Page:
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Grey wool trousers (with hidden biscuit pockets!)

I’ve been doing quite a lot of sewing recently (less so on the blogging!). Most of it is for an upcoming pattern, so I’m not able to really share details yet, but I’ve also been trying to take time out to fill a few holes in my own wardrobe. Specifically, I realised I was in desperate need of trousers – I pretty much only had jeans or leggings that still fit me, apart from the Navy twill trousers I made this summer of course. I have quite a few skirts and dresses that still fit, but I tend to only wear those once or twice a week to work and I definitely favour trousers in cooler, wet weather.

So taking inspiration from what I’d had that I wore the most, looked at the grey flannel trousers I made in 2012, which I absolutely wore to death over the past three years. They’re a bit too big now, aside from being bobbled, so I thought I’d look for a similar pattern and attempt to recreate them. I found this pattern from the October 2013 issue, though when I looked through my Burda archives there were a ton of slight variations on this general shape. Hooray for sewing from the archives!


(The top on this page was Tall sizes, but the trousers were the regular size range)

The fabric was from equally deep in my stash – I’d been given this soft, grey flannel by Neighbour Helen just before they moved off the moorings (4-5 years ago), and at the time I already had a similar grey flannel in my stash (which became the aforementioned trousers, a midi skirt, and a sheath dress amoungst other things) so I didn’t cut into this one until that had gone. For some reason I had noted in my records that it was a polyester, but when I did a burn test it turns out it was wool! I found hidden treasure in my deep stash, and there’s a good 2m of it left, too.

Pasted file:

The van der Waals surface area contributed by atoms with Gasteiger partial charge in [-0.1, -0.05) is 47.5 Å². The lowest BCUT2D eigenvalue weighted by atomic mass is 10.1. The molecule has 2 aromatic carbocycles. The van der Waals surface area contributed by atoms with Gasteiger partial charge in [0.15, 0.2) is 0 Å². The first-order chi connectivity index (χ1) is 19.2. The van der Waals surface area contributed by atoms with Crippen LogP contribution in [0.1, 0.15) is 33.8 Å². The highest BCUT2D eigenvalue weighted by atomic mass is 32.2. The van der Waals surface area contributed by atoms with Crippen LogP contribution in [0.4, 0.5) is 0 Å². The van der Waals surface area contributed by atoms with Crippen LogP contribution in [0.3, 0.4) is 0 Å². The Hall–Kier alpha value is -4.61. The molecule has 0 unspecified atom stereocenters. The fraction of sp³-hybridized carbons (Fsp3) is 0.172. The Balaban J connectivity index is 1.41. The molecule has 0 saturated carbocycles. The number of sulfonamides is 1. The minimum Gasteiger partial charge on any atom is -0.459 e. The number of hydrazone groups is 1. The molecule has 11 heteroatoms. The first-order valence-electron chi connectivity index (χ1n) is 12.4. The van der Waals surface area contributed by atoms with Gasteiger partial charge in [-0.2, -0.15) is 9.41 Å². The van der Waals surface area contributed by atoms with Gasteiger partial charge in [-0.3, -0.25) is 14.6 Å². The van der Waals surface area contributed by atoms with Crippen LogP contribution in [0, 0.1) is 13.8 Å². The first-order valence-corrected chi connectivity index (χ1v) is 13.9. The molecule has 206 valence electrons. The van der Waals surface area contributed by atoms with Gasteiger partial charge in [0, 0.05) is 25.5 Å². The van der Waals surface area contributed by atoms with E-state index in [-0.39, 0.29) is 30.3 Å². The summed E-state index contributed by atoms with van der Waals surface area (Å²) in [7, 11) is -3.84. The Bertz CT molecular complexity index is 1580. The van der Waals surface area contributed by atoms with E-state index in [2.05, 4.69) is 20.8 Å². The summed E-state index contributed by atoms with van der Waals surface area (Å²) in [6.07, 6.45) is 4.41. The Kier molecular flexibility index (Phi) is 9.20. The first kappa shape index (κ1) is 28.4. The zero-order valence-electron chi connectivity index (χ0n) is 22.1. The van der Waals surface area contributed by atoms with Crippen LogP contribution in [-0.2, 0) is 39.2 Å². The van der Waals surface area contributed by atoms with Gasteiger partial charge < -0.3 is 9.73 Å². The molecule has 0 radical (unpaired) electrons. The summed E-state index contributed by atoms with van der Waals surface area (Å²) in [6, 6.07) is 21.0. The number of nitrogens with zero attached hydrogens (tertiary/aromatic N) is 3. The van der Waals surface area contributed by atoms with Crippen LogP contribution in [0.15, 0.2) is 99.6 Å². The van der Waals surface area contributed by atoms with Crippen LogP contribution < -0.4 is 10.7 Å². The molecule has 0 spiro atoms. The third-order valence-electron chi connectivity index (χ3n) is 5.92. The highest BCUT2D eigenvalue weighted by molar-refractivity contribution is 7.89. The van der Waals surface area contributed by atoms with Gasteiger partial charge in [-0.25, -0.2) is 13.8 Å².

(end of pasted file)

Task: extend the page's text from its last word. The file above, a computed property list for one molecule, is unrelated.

Seen here with my favourite green Kimono Sweat top, made with green fleck sweatshirting from Guthrie Ghani.

A green merino Astoria sweater

I’ve been a subscriber of Seamwork magazine since issue one back in December, and can I just say that they are killing it with the digital format, pattern bundling, and freemium vs add-on price point? Seriously, this is the future of not just sewing magazines, but magazines. I’m proud to be both a subscriber and a contributor (look out for more of my writing in the June issue!), to be honest! When I saw the cropped “Astoria” sweater in the April 2015 issue, I just knew I was going to sew it! The nice thing about Seamwork (which is made by the Colette Patterns team) is that subscribers get both patterns on the 1st of the month, but if you’re dawdling and don’t notice a great pattern until someone like me sews it up a month or two later, you can still go back and buy the pdf pattern on its own (and they include Copy Shop versions, too).